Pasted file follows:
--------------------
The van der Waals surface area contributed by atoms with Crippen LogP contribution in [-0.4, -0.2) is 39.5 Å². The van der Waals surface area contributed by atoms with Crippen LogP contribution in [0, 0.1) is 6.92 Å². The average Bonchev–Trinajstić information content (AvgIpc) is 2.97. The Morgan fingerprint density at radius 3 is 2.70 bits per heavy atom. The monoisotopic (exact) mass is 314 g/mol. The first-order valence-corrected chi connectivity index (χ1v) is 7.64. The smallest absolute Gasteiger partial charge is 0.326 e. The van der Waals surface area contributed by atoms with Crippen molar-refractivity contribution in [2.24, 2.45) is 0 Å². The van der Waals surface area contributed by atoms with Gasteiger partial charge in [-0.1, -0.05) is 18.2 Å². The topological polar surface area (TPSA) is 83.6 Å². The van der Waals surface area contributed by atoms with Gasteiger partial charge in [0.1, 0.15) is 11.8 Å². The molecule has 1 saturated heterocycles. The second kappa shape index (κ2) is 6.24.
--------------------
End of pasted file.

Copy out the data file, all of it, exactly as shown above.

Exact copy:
The van der Waals surface area contributed by atoms with Crippen LogP contribution in [-0.4, -0.2) is 39.5 Å². The van der Waals surface area contributed by atoms with Crippen LogP contribution in [0, 0.1) is 6.92 Å². The average Bonchev–Trinajstić information content (AvgIpc) is 2.97. The Morgan fingerprint density at radius 3 is 2.70 bits per heavy atom. The monoisotopic (exact) mass is 314 g/mol. The first-order valence-corrected chi connectivity index (χ1v) is 7.64. The smallest absolute Gasteiger partial charge is 0.326 e. The van der Waals surface area contributed by atoms with Crippen molar-refractivity contribution in [2.24, 2.45) is 0 Å². The van der Waals surface area contributed by atoms with Gasteiger partial charge in [-0.1, -0.05) is 18.2 Å². The topological polar surface area (TPSA) is 83.6 Å². The van der Waals surface area contributed by atoms with Gasteiger partial charge in [0.1, 0.15) is 11.8 Å². The molecule has 1 saturated heterocycles. The second kappa shape index (κ2) is 6.24.